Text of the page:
"In the Christian world people say that God will open the door. He often does, but just because a door is opened doesn't mean it's the one God wants you to walk through. I've been offered jobs when I was without a job and have turned them down because I didn't have peace about the opportunities when I took them to the Lord. And later on something came along. It might have been four or five months later, but God made it clear. "Exercise patience, and spend a lot of time in prayer. Prayer, patience, process and then let peace be your umpire."

Jim Vanatsky, Head Coach of the Loveland H. S. ( Ohio ) football team

After serving as an assistant coach on a nationally ranked high school football team, Vanatsky moved his family to a neighboring town to take a head coaching position. After only a couple of seasons, he was fired. He then moved to Loveland High to take an assistant coaching position, but when Loveland 's head coach was released unexpectedly, Vanatsky got the job.

 Vanatsky on questioning God :

"Coaching is tough. You feel like the Lord has sent you somewhere to do a job. And you think, 'I'm doing my best, God. When are You going to bail me out of this situation? When am I not going to have to keep fighting for my job?' Sometimes that doesn't happen. God may have different plans for you. In my situation, I was so intent on fighting for my job that I didn't realize that God had an incredible plan for me on the other side."

Vanatsky on maintaining dignity :

"It's important to show class throughout the situation, even though there are some people you'd just like to tell off. Even Christian coaches go through those feelings. It's difficult to hold those feelings back and still be a Christ-like example. But you have to realize that how you handle your current situation may affect your next situation. If you don't act with class, and you display anger and bitterness to the media, when you go interview for another job, they're going to say, 'Oh, that guy's bitter. I'm not sure we want to hire him.' You really have to hold back and think through it and pray, 'God, show me how to respond because this situation is bringing out the worst in me.'

"It's okay to express anger. Even biblically, it says that anger is not a sin. It's all in how you handle your anger and whether or not it gets the best of you."

Vanatsky on attitude :

"When you're fired, there are times when you just have to suck it up. Being fired comes with the territory of coaching. If you're going to aim for the heights, that's where the wind blows the strongest. It's just part of the experience."

Jane Albright, Head Coach of the Wichita State University women's basketball

Following the 2002-03 season, Coach Jane Albright resigned as head coach of the University of Wisconsin after Athletic Department officials decided not to renew her contract. During Albright's time at UW the Badgers experienced both success and defeat. They had eight consecutive winning seasons for the first time in school history, including four 20-win seasons, but finished 7-18 overall in Albright's final year.

Albright on rejection :

"The bottom line of failure is rejection. If you were fired, or if you were asked to resign, you're rejected. That's when you really have to separate the personal from the professional. But anybody takes it personally at first, and for me, it wasn't a quick fix. I went through about a year and a half of anger, but God can heal that. And He is the only One who can heal it. You aren't capable of healing yourself."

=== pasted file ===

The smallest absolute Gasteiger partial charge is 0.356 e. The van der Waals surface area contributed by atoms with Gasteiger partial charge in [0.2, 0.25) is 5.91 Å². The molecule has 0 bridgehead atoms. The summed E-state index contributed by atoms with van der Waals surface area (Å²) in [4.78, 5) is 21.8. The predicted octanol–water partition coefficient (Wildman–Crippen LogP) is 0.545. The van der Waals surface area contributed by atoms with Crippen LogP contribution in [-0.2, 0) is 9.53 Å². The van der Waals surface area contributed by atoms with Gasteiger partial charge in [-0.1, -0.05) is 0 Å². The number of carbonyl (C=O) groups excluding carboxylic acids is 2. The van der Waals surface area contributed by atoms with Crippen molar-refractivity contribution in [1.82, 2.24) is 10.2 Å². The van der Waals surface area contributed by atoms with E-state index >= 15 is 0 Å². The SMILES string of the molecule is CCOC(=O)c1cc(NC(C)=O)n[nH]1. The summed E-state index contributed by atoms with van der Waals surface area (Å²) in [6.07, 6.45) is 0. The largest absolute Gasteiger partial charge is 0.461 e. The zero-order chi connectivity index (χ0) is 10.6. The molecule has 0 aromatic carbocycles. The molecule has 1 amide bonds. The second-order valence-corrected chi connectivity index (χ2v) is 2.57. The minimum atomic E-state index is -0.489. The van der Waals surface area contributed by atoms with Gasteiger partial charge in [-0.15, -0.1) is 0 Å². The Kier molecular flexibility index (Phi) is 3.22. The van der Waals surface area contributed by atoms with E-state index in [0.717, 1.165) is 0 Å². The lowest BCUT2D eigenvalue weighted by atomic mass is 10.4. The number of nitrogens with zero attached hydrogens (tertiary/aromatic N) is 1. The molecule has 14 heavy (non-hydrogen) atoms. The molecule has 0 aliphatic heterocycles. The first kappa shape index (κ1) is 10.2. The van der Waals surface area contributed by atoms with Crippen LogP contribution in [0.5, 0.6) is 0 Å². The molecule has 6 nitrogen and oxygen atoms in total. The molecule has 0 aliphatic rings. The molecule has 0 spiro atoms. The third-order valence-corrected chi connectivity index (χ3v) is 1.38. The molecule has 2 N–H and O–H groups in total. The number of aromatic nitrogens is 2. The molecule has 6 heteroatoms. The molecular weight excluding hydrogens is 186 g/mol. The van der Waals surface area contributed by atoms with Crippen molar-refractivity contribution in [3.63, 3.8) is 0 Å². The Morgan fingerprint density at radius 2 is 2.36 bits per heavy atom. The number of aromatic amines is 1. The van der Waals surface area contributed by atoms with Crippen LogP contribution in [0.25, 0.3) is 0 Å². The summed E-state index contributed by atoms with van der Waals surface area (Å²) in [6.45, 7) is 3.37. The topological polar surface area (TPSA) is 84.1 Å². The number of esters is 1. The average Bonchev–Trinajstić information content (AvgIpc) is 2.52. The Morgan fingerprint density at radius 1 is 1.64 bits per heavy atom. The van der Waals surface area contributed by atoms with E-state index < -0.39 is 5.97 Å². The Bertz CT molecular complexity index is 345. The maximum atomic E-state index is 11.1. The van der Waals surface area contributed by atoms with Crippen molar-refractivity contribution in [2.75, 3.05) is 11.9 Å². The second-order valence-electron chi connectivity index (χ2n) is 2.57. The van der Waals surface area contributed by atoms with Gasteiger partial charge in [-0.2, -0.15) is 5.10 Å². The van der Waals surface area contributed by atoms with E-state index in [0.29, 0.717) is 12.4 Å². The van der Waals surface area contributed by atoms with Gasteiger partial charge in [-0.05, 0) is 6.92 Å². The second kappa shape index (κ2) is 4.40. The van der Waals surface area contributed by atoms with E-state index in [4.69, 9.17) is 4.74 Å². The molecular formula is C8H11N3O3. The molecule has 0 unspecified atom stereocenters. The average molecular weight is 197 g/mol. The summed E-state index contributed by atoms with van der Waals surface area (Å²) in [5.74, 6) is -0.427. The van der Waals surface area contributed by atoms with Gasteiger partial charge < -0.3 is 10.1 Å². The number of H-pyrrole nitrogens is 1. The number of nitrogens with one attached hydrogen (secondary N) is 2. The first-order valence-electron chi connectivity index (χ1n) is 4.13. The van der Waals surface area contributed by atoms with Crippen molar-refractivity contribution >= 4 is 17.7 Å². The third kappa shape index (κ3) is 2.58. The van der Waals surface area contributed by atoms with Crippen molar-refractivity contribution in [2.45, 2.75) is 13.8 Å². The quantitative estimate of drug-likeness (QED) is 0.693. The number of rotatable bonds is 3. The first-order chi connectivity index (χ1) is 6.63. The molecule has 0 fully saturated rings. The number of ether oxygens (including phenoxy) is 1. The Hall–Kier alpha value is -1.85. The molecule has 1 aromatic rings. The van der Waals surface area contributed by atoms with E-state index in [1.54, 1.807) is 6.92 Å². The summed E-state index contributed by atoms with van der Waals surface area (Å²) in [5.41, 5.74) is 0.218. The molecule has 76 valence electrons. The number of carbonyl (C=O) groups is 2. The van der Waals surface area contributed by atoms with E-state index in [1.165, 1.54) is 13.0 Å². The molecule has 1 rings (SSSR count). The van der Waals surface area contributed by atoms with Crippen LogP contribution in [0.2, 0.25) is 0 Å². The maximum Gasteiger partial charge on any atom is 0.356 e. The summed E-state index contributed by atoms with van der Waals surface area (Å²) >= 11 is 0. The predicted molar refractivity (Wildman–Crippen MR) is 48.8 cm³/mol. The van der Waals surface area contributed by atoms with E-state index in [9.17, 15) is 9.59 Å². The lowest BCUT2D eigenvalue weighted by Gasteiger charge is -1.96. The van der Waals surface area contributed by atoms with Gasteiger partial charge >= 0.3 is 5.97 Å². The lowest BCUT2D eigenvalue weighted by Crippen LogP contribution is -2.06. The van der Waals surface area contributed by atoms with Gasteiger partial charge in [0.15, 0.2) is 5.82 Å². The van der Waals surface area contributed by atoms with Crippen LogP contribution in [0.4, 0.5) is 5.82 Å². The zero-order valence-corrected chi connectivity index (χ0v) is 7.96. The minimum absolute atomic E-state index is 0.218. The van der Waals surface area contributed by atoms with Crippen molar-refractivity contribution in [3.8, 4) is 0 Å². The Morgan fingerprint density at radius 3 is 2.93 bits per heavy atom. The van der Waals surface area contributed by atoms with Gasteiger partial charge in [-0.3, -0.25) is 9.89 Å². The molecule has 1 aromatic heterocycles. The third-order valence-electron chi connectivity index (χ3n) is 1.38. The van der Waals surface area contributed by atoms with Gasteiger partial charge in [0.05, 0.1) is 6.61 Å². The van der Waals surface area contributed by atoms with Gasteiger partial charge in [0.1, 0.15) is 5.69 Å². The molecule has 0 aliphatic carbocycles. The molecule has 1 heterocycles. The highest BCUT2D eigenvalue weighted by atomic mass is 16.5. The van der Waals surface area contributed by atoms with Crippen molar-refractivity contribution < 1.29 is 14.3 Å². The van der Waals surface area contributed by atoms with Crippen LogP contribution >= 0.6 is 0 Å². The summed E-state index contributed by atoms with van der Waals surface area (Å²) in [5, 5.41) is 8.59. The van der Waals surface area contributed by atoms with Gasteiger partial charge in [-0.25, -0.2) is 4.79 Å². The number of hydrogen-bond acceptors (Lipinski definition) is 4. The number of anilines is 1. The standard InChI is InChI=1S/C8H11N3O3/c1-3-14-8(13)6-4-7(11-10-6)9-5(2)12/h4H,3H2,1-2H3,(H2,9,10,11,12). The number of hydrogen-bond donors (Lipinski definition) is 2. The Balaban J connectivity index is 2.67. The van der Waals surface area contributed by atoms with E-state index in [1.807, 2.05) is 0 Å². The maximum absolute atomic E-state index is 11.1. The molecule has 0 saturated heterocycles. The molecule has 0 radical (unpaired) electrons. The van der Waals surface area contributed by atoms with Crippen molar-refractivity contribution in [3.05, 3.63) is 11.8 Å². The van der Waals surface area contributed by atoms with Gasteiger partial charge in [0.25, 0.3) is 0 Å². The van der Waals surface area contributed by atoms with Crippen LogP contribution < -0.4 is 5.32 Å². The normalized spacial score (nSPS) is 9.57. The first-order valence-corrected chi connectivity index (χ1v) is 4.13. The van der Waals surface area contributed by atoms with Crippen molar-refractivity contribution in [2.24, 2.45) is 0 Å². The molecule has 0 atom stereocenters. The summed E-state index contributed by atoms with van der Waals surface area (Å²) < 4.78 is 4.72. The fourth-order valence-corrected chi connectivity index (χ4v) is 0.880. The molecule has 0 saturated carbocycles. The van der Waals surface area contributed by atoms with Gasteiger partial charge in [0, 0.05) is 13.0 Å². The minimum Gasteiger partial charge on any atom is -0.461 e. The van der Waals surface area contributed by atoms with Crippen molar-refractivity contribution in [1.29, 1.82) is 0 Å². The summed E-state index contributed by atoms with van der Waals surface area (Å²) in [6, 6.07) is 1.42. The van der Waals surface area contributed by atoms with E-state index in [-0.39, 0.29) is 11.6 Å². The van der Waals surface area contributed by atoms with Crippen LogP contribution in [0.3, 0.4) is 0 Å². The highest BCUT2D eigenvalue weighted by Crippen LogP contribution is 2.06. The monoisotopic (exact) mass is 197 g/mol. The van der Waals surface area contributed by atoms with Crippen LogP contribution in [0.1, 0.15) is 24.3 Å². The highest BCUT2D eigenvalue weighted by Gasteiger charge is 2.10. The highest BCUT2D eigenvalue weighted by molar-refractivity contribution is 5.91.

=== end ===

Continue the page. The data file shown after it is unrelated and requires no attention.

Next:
Albright on getting over it :

"You've got to know that you're not the only coach this has ever happened to. You immediately want to wallow in self pity and give your side of the story, but whether you're a Christian or not, you have to know that A-if you're going to choose to be in sports, you have to play by the rules of the organization; and B-athletic directors, whether they're right or wrong, have the right to do what they want. It isn't your call. The element of whether or not you're being treated fairly is the element that you've got to get over. And the way you do that is with Christ and your faith."

Albright on attitude :

"After this happened, my preacher pulled me aside and said, 'You have a choice. You can either become bitter, or you can become better.' That was very simple, clear advice for me because all my life I'd preached about the one thing in life you can control-your attitude. I'd told my players that, but all of a sudden, it was me. I had to choose to control it.

"It was natural to focus on what happened-what I did and didn't do-but that's basically operating in the flesh. If I can choose to focus my attitude on what God is doing-because truly He is doing something when anyone loses anything-then my response is not bitterness; it's more embracing the mystery and learning joy versus happiness."

Albright on ministering and encouraging :

"When you're fired, people don't know what to say to you. It really is like a funeral. But you really do want to talk about it. So that's one thing that you can do for other people when it happens to them-listen. Last year at the Final Four, I sought out people who had lost their jobs and had very long conversations with them and just listened to their stories.

"God doesn't hang people out to dry. He won't do that to you unless you want to be hung there and say, 'Woe is me.' He will encourage you through other people if you let Him.

Copyright 2007 Sharing the Victory Magazine

A member of the webFCA Network of Sites
A Vertical Symmetry Powered Network